28th September 2017, 13:29 | Leeds
The Leeds veteran, who turned 35 this week, is hanging up his boots at the end of the season, which could come as soon as Friday night when the Rhinos take on Hull FC for a place in the Betfred Super League Grand Final.
Burrow, whose 490 matches have brought him seven Grand Final rings and two Challenge Cup winner's medals, is naturally hoping Old Trafford will be the setting for his farewell appearance but, whatever the result, he knows he will be running out at Headingley for the last time.
It will be the end of an era on and off the field, with Burrow's long-time half-back partner Danny McGuire also playing his final match amid somewhat unfamiliar surroundings.
The famous South Stand has now been razed to the ground and the North Stand is ready to follow suit as part of a major ground redevelopment.
"I'm not a teary sort of guy but it means a hell of a lot," Burrow said. "I've got my daughters coming out with me and Danny has got his son walking out with him so it's magical in that sense, I've got some great memories here.
"It will probably hit me later but at the moment it just feels like the last game at home. It's been a big year with the South Stand and it will be the last game in front of the North Stand so there is a lot going on as well as us playing our last game here.
"I'm totally aware of it but it doesn't feel like it's my last game ever. It will probably hit me more when the next season comes around."
The former internationals have scored no fewer than 404 Super League tries between them but while McGuire, the Rhinos captain who is three months younger, will continue his career with newly-promoted Hull Kingston Rovers, Burrow insists there will be no going back on his decision to quit.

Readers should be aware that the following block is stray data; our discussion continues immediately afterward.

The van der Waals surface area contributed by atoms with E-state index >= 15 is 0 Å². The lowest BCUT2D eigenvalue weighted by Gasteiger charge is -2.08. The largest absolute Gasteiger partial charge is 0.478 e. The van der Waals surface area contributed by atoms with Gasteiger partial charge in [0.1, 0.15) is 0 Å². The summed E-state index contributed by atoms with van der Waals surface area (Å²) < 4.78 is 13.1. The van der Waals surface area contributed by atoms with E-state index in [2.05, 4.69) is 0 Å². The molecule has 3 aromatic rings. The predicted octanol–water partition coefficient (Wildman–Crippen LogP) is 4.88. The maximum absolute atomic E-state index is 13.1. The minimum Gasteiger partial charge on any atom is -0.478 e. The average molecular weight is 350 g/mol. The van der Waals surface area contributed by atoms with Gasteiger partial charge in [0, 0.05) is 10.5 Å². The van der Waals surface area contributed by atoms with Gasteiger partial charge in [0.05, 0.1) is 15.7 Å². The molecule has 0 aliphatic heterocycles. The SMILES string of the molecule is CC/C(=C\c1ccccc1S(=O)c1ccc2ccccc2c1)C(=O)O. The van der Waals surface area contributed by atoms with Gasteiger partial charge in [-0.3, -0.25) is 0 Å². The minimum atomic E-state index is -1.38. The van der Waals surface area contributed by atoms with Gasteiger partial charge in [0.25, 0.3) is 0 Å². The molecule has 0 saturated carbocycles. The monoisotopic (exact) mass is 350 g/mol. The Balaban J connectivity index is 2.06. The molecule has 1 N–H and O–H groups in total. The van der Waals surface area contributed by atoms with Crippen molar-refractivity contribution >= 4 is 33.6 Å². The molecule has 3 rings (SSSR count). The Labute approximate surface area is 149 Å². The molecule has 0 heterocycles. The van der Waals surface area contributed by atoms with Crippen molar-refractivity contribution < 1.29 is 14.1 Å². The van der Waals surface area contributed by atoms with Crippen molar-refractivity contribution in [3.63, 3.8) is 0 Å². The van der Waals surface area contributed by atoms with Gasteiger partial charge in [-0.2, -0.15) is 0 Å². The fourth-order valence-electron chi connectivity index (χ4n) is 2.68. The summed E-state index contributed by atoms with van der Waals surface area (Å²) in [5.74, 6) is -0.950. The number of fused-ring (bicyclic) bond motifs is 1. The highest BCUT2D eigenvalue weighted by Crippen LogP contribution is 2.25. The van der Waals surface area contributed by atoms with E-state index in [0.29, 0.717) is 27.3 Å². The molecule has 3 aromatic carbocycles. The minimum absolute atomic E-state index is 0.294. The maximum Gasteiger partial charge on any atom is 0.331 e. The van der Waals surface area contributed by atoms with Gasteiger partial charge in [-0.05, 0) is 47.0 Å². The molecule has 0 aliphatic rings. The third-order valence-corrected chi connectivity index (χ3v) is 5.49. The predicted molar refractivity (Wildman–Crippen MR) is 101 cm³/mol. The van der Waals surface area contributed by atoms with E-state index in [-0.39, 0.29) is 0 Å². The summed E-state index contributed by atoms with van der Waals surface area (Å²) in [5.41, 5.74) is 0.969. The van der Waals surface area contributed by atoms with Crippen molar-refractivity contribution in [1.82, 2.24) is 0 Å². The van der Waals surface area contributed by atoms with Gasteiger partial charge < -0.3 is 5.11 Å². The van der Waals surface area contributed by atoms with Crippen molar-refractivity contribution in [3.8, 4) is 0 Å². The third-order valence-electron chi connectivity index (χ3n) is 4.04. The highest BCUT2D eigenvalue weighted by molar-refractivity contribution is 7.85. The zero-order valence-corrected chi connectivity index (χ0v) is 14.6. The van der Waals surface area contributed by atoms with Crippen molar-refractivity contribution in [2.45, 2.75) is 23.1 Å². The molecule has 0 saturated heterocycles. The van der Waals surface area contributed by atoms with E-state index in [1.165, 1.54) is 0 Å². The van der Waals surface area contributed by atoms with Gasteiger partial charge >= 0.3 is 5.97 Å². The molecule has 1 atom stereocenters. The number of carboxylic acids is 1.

"I can certainly physically do another year, it's what comes with it, mentally," said Burrow, who is getting ready to embark on a coaching career with Leeds. "It's the right decision for me.
"I didn't want to go out old and decrepit, I wanted to go out fully fit and on my terms.
"I'm really excited about the next chapter and that's developing lads here at Leeds. It's going to be easy weaning off rugby because I'm still involved on a day-to-basis. It will be much easier than you think."
The fairytale finish, of course, would be for Burrow and McGuire to emulate the achievement of Kevin Sinfield, Jamie Peacock and Kylie Leuluai.
They all brought the curtain down on their illustrious Leeds careers with victory in the 2015 Grand Final and Burrow sees no reason why history should not repeat itself.
"We're in a good position," he said. "We've picked up form which you need to do going into these games."
Hull captain Gareth Ellis, who was a Grand Final winner with Leeds, will similarly be hoping to prolong his career by another match as he prepares to hang up his boots.
Ellis, 36, led his side to an emphatic win over the Rhinos en route to lifting the Challenge Cup at Wembley but Leeds have won their last 12 home games against the Black and Whites, whose last victory at Headingley was on September 7, 2007.
Hull's Man of Steel contender Albert Kelly says his side are confident of ending their 10-year hoodoo and have their sights set on completing the league and cup double.
"It's a big challenge," Kelly said. "It's going to be a big game and we're going to need a big performance. This is what you aim for, to be in this situation, the business end of the season. Leeds will be confident, we'll be confident as well, and it will come down to whoever wants it the most."